Organizations are trying to pay attention to data breaches. But their current effectiveness is near zilch, paralleling many people’s trust in government. Part of the problem is one of dignity, and indignity. Dignity surrounds being whole, and data breaches rob us of that wholeness.
Like many Hoosiers, I have a long list of free, corporate-provided credit reporting obligations I can exercise well into the next decade. Thanks to Anthem, Target and a long list of others, I can check my credit report, tawdry as it is, for a long, long time for free.
I have several new replacement credit cards. Fortunately, there’s no personal monetary liability for the interesting purchases made in Hammond, Indiana, where one of my credit cards was cloned to make purchases at Walmart, some hardware stores, and so forth until the klaxons at my credit card vendor’s security room went off. Perhaps they went off for the 19th time that day. I cannot know.
I noticed when I recently attended the RSA Conference on security at San Francisco’s Moscone Center that it had a different tone from last year’s. Attendees seemed in a much more interested mood. Breaches and data exfiltration are costing their employers millions in lost assets and operating-expense grief.
Many of the attendees were themselves victims of a breach. One person I met said he had had his entire history working for a three-letter U.S. government agency downloaded, including his security clearances, divorce history, and information on his entire family. You could see the veins bulging on his neck as he talked about it, his shoulders tightening. I know that feeling.
When we become a victim of a data breach, we suffer a loss, no matter how much liability-mitigation organizations provide us. Credit-history monitoring isn’t enough, doesn’t solve the problem, and doesn’t count the misery and breathtaking soap opera people go through in their quest to come back to a sense of normalcy.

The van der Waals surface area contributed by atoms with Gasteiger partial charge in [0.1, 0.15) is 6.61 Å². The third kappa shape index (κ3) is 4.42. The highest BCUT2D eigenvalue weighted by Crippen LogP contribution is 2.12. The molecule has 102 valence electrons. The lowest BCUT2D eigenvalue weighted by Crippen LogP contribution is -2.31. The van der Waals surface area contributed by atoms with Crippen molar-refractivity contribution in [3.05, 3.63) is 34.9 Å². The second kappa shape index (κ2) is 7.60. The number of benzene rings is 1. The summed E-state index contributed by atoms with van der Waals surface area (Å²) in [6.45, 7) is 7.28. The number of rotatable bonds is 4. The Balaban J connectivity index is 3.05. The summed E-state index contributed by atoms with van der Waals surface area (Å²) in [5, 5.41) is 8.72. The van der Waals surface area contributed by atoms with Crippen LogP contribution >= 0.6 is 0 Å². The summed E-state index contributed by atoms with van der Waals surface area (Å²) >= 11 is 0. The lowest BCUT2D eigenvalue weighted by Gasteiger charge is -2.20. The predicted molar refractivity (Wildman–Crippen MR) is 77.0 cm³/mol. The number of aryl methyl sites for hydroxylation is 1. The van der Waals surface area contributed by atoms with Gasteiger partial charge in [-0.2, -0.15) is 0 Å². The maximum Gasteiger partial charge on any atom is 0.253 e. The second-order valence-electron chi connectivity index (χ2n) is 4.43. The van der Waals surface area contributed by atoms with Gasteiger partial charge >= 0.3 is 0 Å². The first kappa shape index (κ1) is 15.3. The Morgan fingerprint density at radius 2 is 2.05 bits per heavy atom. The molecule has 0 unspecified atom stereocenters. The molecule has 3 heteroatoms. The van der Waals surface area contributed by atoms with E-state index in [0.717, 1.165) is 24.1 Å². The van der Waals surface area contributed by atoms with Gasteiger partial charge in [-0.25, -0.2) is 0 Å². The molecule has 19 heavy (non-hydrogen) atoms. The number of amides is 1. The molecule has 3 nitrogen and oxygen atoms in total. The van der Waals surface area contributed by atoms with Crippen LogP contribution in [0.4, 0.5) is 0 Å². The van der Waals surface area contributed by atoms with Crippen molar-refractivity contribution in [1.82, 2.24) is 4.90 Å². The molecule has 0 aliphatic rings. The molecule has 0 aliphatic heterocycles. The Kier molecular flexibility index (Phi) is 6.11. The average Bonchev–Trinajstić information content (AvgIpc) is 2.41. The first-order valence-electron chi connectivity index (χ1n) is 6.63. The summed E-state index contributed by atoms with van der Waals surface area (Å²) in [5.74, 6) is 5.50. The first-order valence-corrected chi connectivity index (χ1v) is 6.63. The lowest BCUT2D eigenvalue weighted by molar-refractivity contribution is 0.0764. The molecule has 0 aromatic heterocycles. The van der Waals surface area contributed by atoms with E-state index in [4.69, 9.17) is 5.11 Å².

It’s my proposal to do something more drastic, so as to imbue a sense of urgency in improving computer security: Require that organizations or companies responsible for financial or HIPPA-related breaches pay each victim a $1,000 non-taxable settlement.
In an instant, corporate lobbyists would lean on legislators to fund the protections needed, not to mention effective law enforcement. Insurance companies funding those settlements would breathe down the necks of CEOs, who might actually start heeding the advice of their chief information security officers.
Smaller businesses also would change their behaviors. Gas-station owners might actually go to their fuel pumps and look for the card-reading devices that steal information, or examine their own cabling infrastructure for rogue devices.
Employers might start terminating workers who use passwords like GoColts123, and they might start installing secondary-authorization equipment such as fingerprint scanners.
Face it: We’re under cyber attack. Until there is corporate liability for breaches, those who can do something about it won’t feel compelled to act—and losses will continue to mount.
We have a Federal Aviation Administration to help us. We need a Data Protection Administration for the same reasons.•
Henderson is managing director of ExtremeLabs Inc., a local computer analysis firm.